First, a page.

Student debt surpasses credit card debt

Student loan debt has increased exponentially in recent years, surpassing credit card debt for the first time in U.S. history. As more students are going to college and a higher percentage need to borrow money to pay tuition and related costs, the collective debt is likely to continue growing.

According to an article in The New York Times, studies show that by 2008, two-thirds of undergraduates graduated with some kind of debt. In 1993, the percentage was less than 50. The average debt last year was $24,000 and is likely to increase as default rates continue to rise.

"Our kids are leaving Geneseo with about $20,000 of debt," said Archie Cureton, director of financial aid. "Every year [debt] goes up a little; they're moderate increases."

As loan limits increase, students are borrowing more, Cureton said. The only way to get around the increasing student debt is for parents to take more of the responsibility. The opposite, however, seems to be happening more often. Loans in the name of the parent typically require that the parent begin making payments while the student is enrolled in school, and many are choosing alternative options.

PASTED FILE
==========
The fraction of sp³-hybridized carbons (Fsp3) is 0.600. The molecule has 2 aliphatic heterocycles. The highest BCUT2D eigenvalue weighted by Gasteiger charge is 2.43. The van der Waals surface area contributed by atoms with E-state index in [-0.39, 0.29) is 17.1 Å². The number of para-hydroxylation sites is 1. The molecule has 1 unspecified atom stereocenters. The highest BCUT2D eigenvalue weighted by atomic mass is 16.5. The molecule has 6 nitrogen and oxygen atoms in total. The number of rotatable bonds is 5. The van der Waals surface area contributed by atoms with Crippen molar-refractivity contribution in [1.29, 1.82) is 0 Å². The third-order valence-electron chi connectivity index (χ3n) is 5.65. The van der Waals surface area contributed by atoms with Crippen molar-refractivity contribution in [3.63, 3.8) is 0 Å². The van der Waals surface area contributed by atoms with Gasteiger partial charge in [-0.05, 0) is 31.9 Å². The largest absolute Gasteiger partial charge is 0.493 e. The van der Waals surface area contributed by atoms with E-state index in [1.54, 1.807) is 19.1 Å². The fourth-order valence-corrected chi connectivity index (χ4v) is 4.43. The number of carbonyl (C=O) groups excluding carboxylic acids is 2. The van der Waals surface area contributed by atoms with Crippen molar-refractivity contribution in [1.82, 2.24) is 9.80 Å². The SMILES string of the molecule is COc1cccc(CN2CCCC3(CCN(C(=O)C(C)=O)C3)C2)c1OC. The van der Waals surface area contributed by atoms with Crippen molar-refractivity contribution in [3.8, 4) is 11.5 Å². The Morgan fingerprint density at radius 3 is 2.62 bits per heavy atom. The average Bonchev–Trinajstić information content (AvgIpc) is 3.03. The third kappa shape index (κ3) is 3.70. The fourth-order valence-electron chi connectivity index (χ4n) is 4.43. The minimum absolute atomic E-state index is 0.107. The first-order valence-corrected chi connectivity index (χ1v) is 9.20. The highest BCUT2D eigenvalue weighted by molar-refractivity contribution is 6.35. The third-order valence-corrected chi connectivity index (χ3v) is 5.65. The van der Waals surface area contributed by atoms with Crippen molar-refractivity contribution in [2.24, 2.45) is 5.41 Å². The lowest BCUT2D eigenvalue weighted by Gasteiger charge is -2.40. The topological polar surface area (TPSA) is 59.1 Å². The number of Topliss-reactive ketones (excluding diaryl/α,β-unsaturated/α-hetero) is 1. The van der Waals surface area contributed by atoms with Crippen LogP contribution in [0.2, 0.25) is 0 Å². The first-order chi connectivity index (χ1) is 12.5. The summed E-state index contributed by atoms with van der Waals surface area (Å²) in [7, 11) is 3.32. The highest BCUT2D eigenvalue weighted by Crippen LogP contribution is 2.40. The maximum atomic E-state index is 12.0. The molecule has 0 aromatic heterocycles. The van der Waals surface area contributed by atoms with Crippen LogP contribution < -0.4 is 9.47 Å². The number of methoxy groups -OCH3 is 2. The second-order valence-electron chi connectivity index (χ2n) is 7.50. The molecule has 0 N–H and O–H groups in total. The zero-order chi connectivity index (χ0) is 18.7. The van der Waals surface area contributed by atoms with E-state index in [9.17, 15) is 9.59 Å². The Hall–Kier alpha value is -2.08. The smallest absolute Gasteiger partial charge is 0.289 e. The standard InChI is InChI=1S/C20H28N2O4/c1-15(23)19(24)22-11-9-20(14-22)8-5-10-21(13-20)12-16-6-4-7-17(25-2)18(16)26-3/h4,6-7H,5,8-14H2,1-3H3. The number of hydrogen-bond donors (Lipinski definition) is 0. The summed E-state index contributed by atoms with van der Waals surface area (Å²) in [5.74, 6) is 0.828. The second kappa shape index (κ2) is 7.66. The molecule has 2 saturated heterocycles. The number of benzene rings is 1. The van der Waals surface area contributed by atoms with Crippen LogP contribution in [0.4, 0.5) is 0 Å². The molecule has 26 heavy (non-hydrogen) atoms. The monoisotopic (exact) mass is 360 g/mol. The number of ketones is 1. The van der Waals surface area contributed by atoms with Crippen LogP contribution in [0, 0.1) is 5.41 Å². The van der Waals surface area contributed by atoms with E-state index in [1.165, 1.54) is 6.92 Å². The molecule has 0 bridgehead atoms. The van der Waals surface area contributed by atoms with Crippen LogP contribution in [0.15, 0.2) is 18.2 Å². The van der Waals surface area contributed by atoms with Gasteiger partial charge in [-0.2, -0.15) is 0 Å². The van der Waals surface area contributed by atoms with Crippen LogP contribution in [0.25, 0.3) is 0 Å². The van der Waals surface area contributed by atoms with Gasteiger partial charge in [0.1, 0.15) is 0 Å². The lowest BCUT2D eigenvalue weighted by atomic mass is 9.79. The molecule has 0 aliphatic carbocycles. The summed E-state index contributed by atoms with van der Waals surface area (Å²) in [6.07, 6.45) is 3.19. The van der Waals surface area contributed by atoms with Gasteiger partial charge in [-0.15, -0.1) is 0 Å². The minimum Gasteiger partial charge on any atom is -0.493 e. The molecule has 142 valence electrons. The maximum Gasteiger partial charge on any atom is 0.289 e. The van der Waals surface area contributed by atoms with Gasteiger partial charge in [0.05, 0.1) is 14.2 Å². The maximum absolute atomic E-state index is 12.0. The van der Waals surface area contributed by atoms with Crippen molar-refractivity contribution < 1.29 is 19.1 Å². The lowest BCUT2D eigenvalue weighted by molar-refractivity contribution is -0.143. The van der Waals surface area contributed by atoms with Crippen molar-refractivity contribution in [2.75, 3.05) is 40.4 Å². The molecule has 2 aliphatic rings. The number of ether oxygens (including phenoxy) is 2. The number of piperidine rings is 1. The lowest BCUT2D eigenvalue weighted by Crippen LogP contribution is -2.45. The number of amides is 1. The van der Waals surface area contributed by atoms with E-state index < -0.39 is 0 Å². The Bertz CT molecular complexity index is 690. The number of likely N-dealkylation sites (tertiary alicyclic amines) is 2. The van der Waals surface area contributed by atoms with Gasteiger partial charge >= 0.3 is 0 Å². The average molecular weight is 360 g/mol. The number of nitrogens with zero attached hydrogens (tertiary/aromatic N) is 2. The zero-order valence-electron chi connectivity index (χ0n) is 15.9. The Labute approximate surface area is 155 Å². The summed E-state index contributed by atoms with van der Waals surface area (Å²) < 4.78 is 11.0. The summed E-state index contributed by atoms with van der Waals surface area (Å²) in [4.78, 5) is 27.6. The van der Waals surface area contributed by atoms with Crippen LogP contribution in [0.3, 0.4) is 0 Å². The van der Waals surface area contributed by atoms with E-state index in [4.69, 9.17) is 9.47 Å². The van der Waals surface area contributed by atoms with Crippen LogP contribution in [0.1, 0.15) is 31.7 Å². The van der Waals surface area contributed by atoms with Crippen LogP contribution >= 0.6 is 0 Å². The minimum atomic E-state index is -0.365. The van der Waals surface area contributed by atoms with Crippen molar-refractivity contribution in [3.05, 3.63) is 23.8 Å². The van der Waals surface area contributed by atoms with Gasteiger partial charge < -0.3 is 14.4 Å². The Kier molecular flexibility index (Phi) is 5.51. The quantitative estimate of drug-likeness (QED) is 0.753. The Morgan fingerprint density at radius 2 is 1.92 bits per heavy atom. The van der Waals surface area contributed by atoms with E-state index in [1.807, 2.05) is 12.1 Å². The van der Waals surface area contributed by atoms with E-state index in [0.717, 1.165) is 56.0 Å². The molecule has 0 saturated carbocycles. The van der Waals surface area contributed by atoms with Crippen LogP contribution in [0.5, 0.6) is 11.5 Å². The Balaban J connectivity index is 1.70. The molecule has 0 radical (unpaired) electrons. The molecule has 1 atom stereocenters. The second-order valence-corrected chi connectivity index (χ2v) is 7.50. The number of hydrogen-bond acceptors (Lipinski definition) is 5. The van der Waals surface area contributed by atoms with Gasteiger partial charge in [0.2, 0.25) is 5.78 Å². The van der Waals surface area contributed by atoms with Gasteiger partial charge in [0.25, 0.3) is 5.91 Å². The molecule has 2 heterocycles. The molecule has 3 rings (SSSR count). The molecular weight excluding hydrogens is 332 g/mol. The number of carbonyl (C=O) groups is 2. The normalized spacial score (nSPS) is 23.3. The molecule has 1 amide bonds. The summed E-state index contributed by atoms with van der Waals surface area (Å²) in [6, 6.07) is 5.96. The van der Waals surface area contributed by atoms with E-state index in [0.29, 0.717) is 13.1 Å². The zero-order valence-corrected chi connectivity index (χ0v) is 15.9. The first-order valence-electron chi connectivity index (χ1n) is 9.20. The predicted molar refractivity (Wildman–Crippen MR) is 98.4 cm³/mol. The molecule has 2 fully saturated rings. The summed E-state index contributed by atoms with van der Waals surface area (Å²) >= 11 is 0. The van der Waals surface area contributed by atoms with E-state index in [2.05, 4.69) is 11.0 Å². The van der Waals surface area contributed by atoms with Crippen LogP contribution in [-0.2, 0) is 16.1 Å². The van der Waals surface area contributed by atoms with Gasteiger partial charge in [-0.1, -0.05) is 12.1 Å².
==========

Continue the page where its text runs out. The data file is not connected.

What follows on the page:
Private or alternative loans, which are taken under the student's name with a parent's co-signature, are deferred until the student graduates. According to Cureton, these private loans have become an increasing trend that ultimately leaves students with more debt.

The effects of student debt are widespread. According to the Times article, economists worry that stories of unemployed graduates with mountains of debt might discourage prospective students from attending college.

For graduates, debt sometimes means a delay in the transition from adolescence to adulthood. Graduates are more likely to move back home after school and often taking longer to become financially independent. With unemployment rates so high, debt has become all the more intimidating.

Though the problem is growing, some Geneseo students are able to leverage the relatively low tuition of the State University of New York system combined with part-time work and scholarships to avoid excessive debt accumulation.

"I have a fair amount [of debt]. It's there looming ahead, but it's not consuming my thoughts," senior Ashley Tinney said. "I'm a [resident assistant], so it shouldn't be too bad."

"Geneseo is a great value," senior Laura Eble said. "I won't be in as much debt as I would have been with a private school, so I'm not too worried."